Tag Archives: kilometres

Holy Crap, No Way!

17 Feb

Yesterday I got an email that prompted me to utter the words, “Holy crap, no way!” and start to panic a little.

The email was a weekly newsletter from Toronto Women’s Run Series, and the first sentence started with the phrase, “With 14 weeks to go until the Toronto Women’s half-marathon…”

WHAT? There are just 14 weeks until my next half-marathon?

Holy crap! No way!

Of course, that means that there are only ten weeks until my wedding, but that’s another freak-out for another day.

I’ve been sitting around all winter getting bronchitis and having kids in hospital and the such like, when all this time I should have been gearing up to training. To be fair to myself, I never stopped running completely this winter. I had to slow down some due to all that’s been going on, but in between illnesses, I’ve been able to get in some short but good quality speed workouts.

Actually, the speed workouts may have been my downfall. Forcing myself to maintain 4:55 minutes per kilometre when my usual speed workout pace is about 6:00 minutes per kilometre probably overtaxed my body and screwed around with my immune system.

But anyway. The point is that I’m probably not in as much trouble as my mind would have me believe.

It messes with me a lot, my mind does. But again, that’s another story for another day.

What the newsletter did do, though, was galvanize me into action. I went to a few of my favourite running websites and selected a training program to follow from now until race day. And you know, it’s not so bad. This training program is not any more difficult than previous ones I have followed in the past,and as I said, it’s not like I’m starting from zero.

For this particular race, I am aiming to break 2:15. It is an ambitious goal, since my best time since I came back to running is 2:22:38. A seven-minute improvement over a distance of 21km is quite a lot. But I think I can do it and I’m sure as hell going to try. Ultimately, I’m doing this for my son, and that is the best possible motivation.

I’ll just slow down briefly when I go through the water station staffed by shirtless firefighters.

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The Good Run

9 Jan

I have been struggling with my running lately.  Not in any big way, but just enough for me to have been craving a Good Run.  I have had several enjoyable and satisfying runs lately, but a Good Run is something special.  It is one where, even if you struggle a bit at first, you suddenly realize, a couple of kilometres in, that you have found your groove.  A Good Run is not necessarily easy – in fact, the challenging nature of it is part of what makes it Good.  When you finish the run and hit the “Stop” button on your watch, you have a feeling of accomplishment.  You have done the distance you promised yourself, and you have reserves left in the tank.  You would be able to go further if you wanted to, and yet you feel that you have pushed yourself.

I have not had a Good Run for about six weeks.

Until this morning.

I drove to the community centre to see which other members of my running club were venturing out for a run in the snow.  As it turned out, there were only two of us, and the other runner is one that I can pace myself to fairly well.  Because of the snow on the ground, we agreed on seven kilometres.  We briefly contemplated a trail by the lake, but rejected that idea due to the possibility of ice.  We are two women running by ourselves in very wintery conditions: we chose to play it safe and stick to the roads.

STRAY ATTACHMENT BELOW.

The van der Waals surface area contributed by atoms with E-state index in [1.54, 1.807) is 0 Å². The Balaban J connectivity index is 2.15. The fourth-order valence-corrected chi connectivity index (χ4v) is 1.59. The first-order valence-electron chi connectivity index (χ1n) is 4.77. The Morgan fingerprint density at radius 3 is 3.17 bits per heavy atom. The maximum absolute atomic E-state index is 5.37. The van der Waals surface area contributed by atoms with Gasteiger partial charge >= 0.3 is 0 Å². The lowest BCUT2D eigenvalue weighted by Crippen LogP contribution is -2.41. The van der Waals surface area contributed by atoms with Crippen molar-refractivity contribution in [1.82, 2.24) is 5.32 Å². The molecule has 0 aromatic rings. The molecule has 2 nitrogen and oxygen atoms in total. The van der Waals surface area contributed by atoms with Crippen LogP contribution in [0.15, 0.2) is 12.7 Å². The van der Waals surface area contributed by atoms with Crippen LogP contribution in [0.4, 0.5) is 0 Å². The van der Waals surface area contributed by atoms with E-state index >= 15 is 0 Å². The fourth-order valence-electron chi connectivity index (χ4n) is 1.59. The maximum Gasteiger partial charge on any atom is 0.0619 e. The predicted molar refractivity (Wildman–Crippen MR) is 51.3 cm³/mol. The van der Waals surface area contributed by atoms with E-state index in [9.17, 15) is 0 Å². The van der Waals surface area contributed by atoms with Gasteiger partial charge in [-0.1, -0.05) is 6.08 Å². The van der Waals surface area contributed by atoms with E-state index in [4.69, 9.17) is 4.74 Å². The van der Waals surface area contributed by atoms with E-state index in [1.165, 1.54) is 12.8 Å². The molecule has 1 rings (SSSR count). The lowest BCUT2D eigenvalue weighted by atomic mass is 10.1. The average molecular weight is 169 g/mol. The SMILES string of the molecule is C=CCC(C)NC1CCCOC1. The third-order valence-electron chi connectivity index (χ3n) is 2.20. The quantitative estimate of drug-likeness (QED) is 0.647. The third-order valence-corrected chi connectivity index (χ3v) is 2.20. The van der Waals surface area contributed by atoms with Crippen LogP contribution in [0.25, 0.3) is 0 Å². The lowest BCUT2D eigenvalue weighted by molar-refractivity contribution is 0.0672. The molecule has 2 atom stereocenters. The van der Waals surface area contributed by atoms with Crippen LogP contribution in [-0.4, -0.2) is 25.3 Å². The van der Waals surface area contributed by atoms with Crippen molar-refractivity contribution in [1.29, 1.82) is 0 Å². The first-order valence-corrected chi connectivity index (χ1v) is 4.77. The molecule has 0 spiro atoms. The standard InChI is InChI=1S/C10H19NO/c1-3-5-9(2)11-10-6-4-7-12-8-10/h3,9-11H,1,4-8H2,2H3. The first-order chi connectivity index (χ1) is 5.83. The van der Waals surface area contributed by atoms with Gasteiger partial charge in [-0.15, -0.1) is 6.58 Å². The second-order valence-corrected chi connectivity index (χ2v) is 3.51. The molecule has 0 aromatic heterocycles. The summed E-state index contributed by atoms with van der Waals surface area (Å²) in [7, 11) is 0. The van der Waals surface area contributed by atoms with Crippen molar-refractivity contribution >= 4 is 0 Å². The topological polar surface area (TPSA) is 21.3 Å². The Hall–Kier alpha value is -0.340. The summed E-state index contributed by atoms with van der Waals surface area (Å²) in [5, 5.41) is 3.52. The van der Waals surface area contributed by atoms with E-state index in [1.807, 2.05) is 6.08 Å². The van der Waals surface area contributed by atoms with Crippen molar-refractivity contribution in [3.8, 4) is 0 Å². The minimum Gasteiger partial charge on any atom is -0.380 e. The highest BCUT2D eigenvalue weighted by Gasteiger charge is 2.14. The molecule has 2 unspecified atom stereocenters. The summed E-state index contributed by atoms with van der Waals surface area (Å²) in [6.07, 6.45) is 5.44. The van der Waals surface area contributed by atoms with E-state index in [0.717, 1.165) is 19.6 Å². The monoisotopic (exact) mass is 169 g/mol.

The snow on the sidewalk made it a little difficult for us to keep our footing, and it took me about 1.5km to find my rhythm.  Once I was going though, I was going pretty well.  I resisted the temptation to outpace myself in the beginning, and although I did not make it all the way up the one and only (and very, very long and steep) hill on our route, I gave it a good shot and did pretty well.   A water break and short breather at the top, and both of us were ready to go again.  The sidewalks were a lot more slippery towards the end of the run, but I finished pretty strong.

The seven kilometres took a little more than 43 minutes.  Considering the snowy conditions we were running in, I was happy with that time.  But as with any Good Run, the time wasn’t even the point (that’s the other thing: Good Runs are not necessarily the fastest runs).  The point was that I set out with a distance in mind, and I completed that distance feeling good about it the whole way.  I felt that I had accomplished something, and maybe set myself back on track to actually follow a proper training program.

I have a little story that illustrates what a Good Run is like.  Recently – on Christmas Day, as it happens – my younger son celebrated his 5th birthday.  In honour of the occasion, I made him a cake.  The trouble was, I didn’t have any icing to put on the cake.  I dug around in the kitchen cupboards and did some research on the Internet, and came up with a recipe for icing sugar.  A couple of hours and a big giant mess in the kitchen later, I had produced an iced, decorated cake.  I had worked really hard to make it, and I had poured into it lots of love for my son.

It was not the best cake I had ever made.  The icing was not as nice as the stuff you buy in the stores, and my “Happy Birthday James” lettering was not the neatest.  But you know what?  Because of what had gone into the making of it, and because of the look on my son’s face when he saw this cake that had been made just for him, it was the best cake I ever had.